Super interesting way of building the plot and of connecting the post world war and today's Russia. Also a very nice and attentive and way of characterizing the people, showing their faces. Showing hopelessness and desperation and what they turn people into. Curiously could see Bresson's "L'argent" in some scenes.
Stunning view of the impersonality, violence, and hopelessness of the post-Soviet landscape. Limited to non existence narrative while taking the form of a road film exploring rampant societal and human corruption in a deeply a depressed reality. The cinematography equally stunning with a no holds barred depiction of the remains of decaying Soviet infrastructure in an almost documentary style accuracy.
Once again we see the self-righteous "us" against the immoral "them." But any attempt at narrative profundity or even reality in Sergey Loznitsa's MY JOY (2010) is effectively buried beneath the film techniques employed to elicit fear and trembling: will the old man die? Will the girl get raped? Will the mentally ill meet with a violent end? Will the Ukraine's disgruntled all hang themselves in the forest above a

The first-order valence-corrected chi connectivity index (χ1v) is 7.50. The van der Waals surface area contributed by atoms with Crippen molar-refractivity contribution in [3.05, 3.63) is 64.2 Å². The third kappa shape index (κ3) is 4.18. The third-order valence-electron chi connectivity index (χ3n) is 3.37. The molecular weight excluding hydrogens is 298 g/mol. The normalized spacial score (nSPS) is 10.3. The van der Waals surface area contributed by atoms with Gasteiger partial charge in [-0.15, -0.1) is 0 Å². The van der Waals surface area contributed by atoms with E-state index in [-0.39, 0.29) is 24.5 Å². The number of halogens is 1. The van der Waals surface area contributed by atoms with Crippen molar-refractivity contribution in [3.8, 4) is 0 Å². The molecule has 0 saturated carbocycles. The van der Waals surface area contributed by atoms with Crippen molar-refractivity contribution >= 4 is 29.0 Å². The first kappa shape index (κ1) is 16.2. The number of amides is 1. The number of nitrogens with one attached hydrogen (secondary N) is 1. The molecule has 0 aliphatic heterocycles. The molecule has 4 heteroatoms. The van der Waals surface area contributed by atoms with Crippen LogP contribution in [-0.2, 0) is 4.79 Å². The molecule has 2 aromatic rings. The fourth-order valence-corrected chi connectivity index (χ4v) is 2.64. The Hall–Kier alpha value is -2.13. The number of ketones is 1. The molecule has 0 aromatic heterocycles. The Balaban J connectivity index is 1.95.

The wasted, stolen Russian life has been a theme since Gogol, and Tarkovsky explored it well in Solaris and Sacrifice. Loznitsa seems to be embroidering on that theme, and though there are effective moments here, I feel like it doesn't quite add up. It will probably have defenders who tend to give experimental directors the benefit of the doubt for being "different." I say, arch and incoherent. But maybe it's me.
visually, the film is pure awesome. I'd been wanting to watch it for ages and it did not disappoint. a few minor issues with the structure and some meandering moments but did I mention how great it all looks?